In a recently published study in the journal Nature Microbiology, researchers at Los Alamos National Laboratory show that computer simulations can accurately predict the transmission of HIV across populations, which could aid in preventing the disease.
The simulations were consistent with actual DNA data obtained from a global public HIV database, developed and maintained by Los Alamos. The archive has more than 840,000 published HIV sequences for scientific research.
"We looked for special genetic patterns that we had seen in the simulations, and we can confirm that these patterns also hold for real data covering the entire epidemic," said Thomas Leitner, a computational biologist at Los Alamos and lead author of the study.
HIV is particularly interesting to study in this manner, Leitner noted, as the virus mutates rapidly and constantly within each infected individual. The changing "genetic signatures" of its code provide a path that researchers can follow in determining the origin and time frame of an infection, and the computer simulations are now proven to be successful in tracking and predicting the virus's movements through populations.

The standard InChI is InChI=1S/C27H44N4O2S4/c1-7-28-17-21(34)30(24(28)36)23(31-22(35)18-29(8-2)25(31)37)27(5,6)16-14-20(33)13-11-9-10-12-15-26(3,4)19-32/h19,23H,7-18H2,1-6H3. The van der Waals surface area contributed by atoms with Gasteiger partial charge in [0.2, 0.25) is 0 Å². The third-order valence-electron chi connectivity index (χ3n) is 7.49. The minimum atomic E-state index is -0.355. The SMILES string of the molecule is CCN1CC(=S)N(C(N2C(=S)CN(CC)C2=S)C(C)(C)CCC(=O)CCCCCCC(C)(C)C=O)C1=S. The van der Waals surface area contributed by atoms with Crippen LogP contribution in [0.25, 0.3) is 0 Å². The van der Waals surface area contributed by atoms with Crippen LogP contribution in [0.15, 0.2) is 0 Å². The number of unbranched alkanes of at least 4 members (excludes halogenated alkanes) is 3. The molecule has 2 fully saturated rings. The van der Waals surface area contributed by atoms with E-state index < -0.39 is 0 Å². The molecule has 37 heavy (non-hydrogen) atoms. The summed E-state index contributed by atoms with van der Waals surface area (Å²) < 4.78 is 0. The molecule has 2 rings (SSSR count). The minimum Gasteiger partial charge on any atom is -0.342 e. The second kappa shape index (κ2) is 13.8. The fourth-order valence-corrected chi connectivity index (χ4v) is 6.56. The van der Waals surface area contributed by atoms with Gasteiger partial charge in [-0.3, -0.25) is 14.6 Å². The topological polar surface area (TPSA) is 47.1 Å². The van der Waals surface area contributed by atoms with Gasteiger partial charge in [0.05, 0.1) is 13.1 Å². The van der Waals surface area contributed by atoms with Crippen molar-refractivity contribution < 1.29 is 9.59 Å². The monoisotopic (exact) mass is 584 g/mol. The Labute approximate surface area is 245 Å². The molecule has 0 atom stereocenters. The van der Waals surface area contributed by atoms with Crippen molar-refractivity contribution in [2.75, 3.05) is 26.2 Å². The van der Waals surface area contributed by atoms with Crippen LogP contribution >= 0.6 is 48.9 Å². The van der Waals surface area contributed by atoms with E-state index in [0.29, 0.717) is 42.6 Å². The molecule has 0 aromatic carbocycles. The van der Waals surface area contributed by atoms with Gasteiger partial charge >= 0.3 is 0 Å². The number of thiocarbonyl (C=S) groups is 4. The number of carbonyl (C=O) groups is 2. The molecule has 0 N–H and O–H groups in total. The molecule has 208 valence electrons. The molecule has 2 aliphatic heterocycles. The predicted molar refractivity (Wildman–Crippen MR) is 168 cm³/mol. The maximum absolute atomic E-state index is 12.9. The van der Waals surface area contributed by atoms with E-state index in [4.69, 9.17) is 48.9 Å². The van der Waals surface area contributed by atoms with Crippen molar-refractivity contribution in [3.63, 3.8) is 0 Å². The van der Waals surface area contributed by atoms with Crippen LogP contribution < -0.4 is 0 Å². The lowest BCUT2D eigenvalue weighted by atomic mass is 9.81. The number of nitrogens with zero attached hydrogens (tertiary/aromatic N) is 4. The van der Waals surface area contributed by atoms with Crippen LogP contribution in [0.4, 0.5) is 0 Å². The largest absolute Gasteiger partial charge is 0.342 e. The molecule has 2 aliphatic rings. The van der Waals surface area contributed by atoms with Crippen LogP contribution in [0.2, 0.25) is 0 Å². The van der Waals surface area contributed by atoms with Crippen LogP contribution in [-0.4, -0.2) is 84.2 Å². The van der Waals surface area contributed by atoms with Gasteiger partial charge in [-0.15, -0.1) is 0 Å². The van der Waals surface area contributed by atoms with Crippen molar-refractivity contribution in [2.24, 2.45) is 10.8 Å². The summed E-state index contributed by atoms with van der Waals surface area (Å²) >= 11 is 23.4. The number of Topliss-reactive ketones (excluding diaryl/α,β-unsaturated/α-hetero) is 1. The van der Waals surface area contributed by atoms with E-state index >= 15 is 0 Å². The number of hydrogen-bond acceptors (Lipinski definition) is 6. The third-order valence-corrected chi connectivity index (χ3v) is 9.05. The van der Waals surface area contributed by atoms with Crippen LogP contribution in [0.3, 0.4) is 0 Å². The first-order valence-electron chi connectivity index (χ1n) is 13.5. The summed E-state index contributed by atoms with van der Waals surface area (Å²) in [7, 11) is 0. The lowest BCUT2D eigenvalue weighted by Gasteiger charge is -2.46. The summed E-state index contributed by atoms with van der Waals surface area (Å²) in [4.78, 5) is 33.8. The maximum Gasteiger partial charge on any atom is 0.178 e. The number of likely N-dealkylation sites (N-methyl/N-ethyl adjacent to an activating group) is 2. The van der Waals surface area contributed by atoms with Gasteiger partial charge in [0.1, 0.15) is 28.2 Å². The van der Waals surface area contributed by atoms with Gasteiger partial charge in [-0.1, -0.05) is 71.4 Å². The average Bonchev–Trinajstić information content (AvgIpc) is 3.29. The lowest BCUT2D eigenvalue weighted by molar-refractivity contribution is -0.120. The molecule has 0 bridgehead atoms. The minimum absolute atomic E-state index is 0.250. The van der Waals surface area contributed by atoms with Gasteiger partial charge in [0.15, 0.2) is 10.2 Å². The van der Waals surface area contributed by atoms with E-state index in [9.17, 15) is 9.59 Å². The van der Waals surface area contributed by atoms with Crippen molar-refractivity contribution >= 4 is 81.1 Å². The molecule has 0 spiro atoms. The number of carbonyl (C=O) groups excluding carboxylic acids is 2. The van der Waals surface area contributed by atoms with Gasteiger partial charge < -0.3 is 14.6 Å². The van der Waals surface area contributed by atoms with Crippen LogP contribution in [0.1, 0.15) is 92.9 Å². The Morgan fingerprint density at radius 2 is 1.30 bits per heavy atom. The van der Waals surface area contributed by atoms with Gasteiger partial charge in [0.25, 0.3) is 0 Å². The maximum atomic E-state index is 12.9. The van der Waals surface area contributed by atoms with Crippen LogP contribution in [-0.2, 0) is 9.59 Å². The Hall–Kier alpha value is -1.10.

The rapid mutational capability of the virus is useful for the epidemiological sleuthing, but also is one of the features that makes it so difficult to tackle with a vaccine.
Leitner and Ethan Romero-Severson, the study's co-author and a Los Alamos theoretical biologist, used phylogenetic methods, examining evolutionary relationships in the virus's genetic code to evaluate how HIV is transmitted. They found that certain phylogenetic "family tree" patterns correlated to the DNA data from 955 pairs of people, in which the transmitter and recipient of the virus were known.
"These HIV transmissions had known linkage based on epidemiological information such as partner studies, mother-to-child transmission, pairs identified by contact tracing, and criminal cases," the authors write.
The robust results from the study have led to a collaboration with Colorado and Michigan state health agencies. The researchers plan to develop public health computational tools to help the agencies to track the disease and allocate resources for targeted prevention campaigns. "We hope these tools will help to hinder new infections in the future," said Leitner.
Leitner said the cutting-edge modeling tools can also be used to predict the patterns of other rapidly evolving infectious diseases.
Los Alamos has a strong history in genetic data analysis, having been the site of the original GenBank project in 1979, known at the time as the Los Alamos Sequence Database and established by Walter Goad of the Theoretical Biology and Biophysics Group.